Wui-Jin Koh, MD, on Making NCCN Guidelines Relevant Around the Globe
2015 NCCN Annual Conference
Wui-Jin Koh, MD, of the Fred Hutchinson Cancer Research Center and the Seattle Cancer Care Alliance, discusses the program to adapt NCCN guidelines to regions of the world with different resource availability. The first guideline to be adapted in this way is for cervical cancer, which is prevalent in the developing world.
Peter G. Shields, MD, of The Ohio State University Comprehensive Cancer Center and the James Cancer Hospital and Solove Research Institute, discusses the new NCCN Guidelines for helping patients with cancer to stop smoking. Counseling is a critical part of these new recommendations.
Samuel M. Silver, MD, PhD, of the University of Michigan Comprehensive Cancer Center, and Al B. Benson III, MD, FACP, FASCO, of Robert H. Lurie Comprehensive Cancer Center of Northwestern University, discuss the evolution of NCCN Guidelines, which are available free online, and the components that make them effective: a multidisciplinary approach, the participation of patient advocates, consistency, and affordability of the evidence.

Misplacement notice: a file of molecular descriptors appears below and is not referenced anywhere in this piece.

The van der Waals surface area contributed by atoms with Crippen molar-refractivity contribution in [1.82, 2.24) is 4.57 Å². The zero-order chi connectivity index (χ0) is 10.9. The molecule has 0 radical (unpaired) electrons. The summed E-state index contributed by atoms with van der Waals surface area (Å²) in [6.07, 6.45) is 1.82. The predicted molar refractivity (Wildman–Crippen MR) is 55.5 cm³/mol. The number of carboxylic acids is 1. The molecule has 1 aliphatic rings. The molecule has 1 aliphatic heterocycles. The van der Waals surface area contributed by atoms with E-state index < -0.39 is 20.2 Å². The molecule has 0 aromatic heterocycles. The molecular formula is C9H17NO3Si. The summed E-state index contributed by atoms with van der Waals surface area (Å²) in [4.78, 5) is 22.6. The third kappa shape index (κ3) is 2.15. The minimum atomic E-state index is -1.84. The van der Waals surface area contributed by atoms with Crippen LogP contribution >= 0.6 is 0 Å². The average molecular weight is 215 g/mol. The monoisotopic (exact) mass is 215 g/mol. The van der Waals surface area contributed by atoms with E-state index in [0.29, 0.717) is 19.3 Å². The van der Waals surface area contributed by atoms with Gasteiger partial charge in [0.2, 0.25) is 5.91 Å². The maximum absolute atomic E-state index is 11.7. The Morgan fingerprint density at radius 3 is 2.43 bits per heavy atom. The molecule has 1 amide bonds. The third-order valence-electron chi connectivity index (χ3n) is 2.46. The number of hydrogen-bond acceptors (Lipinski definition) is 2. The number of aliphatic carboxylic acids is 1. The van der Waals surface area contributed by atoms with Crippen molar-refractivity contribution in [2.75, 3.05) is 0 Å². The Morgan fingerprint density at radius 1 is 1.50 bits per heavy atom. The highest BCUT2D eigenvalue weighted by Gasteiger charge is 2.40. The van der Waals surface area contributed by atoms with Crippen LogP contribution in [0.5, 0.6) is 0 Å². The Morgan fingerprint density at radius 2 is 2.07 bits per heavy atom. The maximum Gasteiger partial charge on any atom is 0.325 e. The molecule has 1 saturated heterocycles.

Robert W. Carlson, MD, Chief Executive Officer, National Comprehensive Cancer Network, and John A. Gentile, Jr, Chairman, Harborside Press, LLC, discuss the early days of NCCN, controversies that surrounded the first meeting, oncologists’ embrace of the guidelines, and how the organization has evolved over the past 20 years.
Kenneth C. Anderson, MD, of Dana-Farber/Brigham and Women’s Cancer Center, discusses the incredible progress made in treating multiple myeloma, with nine therapeutic options approved in the past decade, two drugs approved this year, and a number of new options on the horizon.
Axel Grothey, MD, of the Mayo Clinic Cancer Center, discusses how the NCCN Guidelines can help oncologists make strategic choices of the various agents available to treat metastatic colorectal cancer, individualizing patient care.